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Japan to develop combat drones to assist jet fighters

Tokyo eyes deployment of home-grown aircraft in 2035 with U.S. help

Japan's Self-Defense Forces currently use the U.S.-made Global Hawk drone, but for surveillance rather than combat.   © Reuters

TOKYO -- Japan plans to develop unmanned aircraft that will fly in support of fighter aircraft, as the government aims to strengthen the defense of its airspace and to deter attacks, Nikkei has learned. The drones will be jointly developed with the U.S. to allow the two allies to operate more closely together.

The drones will be tasked with early detection of enemy aircraft and missiles. The government is also considering equipping the drones with missiles that would intercept missiles launched by an enemy.

The government aims to develop a prototype air combat drone by fiscal 2025, and actual drones from fiscal 2026 onward. It has set a target of fiscal 2035 for deployment of the new aircraft.

Drones have been touted as a game-changer that changed the style of combat in Ukraine, as Kyiv's military has used drones to attack Russian ships taking part in the invasion.

U.S., Europe, China, and others have begun to develop advanced tactics that combine unmanned aircraft with manned combat aircraft, rather than using them alone, in order to broaden the scope of air force operations. Japan, along with the U.S., is hurrying to develop unmanned aerial vehicles, believing that such operations will become a mainstay of aerial warfare.

The drones will be equipped with artificial intelligence (AI) and fly autonomously in front of fighter aircraft. The drones will receive instructions from pilots or a remote command center and fly based on the AI's assessment of the terrain and weather conditions.

Japan's Self-Defense Forces already possess drones, such as the U.S.-made Global Hawk, but these are limited to surveillance and do not engage in combat. Thus far, no country has deployed drones that fly alongside fighter jets, according to the Defense Ministry.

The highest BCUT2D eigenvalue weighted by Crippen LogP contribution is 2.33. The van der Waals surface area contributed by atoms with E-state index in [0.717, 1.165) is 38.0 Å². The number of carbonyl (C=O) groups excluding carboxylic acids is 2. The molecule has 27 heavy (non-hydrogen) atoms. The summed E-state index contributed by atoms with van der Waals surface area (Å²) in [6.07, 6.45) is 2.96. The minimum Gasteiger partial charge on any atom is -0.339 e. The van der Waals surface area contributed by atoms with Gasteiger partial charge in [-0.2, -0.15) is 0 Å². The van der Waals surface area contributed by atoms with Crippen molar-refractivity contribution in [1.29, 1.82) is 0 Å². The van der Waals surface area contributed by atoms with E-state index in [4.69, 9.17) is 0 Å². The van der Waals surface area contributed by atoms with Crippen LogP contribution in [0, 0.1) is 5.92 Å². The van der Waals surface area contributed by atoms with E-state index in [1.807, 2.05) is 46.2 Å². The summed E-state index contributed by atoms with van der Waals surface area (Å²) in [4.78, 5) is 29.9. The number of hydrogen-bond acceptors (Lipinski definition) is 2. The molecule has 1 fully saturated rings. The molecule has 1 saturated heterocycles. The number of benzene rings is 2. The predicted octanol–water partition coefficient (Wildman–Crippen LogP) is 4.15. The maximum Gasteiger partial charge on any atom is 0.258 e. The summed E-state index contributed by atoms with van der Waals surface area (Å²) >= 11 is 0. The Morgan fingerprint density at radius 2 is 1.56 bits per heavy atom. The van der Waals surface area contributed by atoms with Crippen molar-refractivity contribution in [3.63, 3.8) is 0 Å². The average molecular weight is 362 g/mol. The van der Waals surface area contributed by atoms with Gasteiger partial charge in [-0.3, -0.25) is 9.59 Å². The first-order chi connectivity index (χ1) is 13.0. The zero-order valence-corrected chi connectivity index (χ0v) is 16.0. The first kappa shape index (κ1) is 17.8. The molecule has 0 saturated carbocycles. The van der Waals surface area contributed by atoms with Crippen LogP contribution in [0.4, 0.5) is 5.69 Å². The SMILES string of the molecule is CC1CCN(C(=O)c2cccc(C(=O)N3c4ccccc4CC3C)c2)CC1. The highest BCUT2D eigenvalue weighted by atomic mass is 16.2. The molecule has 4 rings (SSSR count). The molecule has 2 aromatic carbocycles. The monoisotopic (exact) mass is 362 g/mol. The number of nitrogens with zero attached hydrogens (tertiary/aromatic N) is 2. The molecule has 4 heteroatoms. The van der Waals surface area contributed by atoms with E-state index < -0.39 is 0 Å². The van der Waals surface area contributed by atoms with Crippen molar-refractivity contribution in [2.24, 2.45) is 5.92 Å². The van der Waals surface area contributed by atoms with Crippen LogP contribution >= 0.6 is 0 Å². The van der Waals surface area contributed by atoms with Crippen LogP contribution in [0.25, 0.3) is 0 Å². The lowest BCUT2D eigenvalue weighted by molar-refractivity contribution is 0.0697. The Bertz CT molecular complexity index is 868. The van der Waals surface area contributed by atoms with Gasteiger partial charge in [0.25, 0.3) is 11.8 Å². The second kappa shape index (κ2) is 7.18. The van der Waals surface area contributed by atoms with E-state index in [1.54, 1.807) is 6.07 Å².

The Japanese government is currently working on a new fighter aircraft to replace its F-2, aiming for deployment in 2035. The drones will be used to support the new fighter jets. The year 2035 is also the target date for China's military modernization. Japan, therefore, wants to build up capabilities in which manned and unmanned aircraft work together.

The U.S. military believes China could move to take Taiwan, which it claims as its territory, by force by 2027. If that happens, Japan's air defense network using unmanned aircraft would not be ready in time. For the time being, Japan intends to enhance deterrence through joint drills with MQ9 drones, which the U.S. military will temporarily deploy in Japan in the summer. The MQ9, which the U.S. military has used in Iraq and Syria, can be armed to carry out offensive missions.

Drones make it easier to create an advantage in air-to-air combat. They will also be able to fly in areas that are difficult for manned fighter aircraft to reach. It will also help reduce the burden on pilots. Compared with China and other countries, the number of SDF personnel is small, and the use of unmanned aircraft can help compensate for their disadvantage in manpower.

Operations using unmanned aircraft will be the mainstay of aerial warfare in the future. Joint development with the U.S., Japan's close ally, will make it easier to enhance interoperability.

The government expects Japanese companies to lead the development effort to make it easier to modify the equipment and to help Japan maintain its domestic defense industry. It is also co-developing with the U.S. a successor to the F-2 fighter jets currently in use.

Manned fighters cost about 10 billion yen ($77 million) apiece. The cost of unmanned aircraft is much lower.

As for the number of drones to be deployed, one idea is to have the same fleet size as the current 100 F-2 fighter aircraft.

The international community has raised ethical questions regarding the use of AI in life-or-death decisions, such as whether to strike a particular target. As such, the Defense Ministry intends to ensure that humans have the final say when using unmanned aircraft.

Japan counts China and Russia, which are building up their military forces, among its neighbors. The number of scrambles by the Air Self-Defense Force in response to airspace violations by both countries is rising. Moreover, Russia's invasion of Ukraine has raised concerns that countries could seek to alter the status quo in Asia by force.

Japan's move to develop unmanned aerial vehicles is a game-changer that will change the nature of combat. It is also a sign of Japan's urgent desire to upgrade its air defense system.

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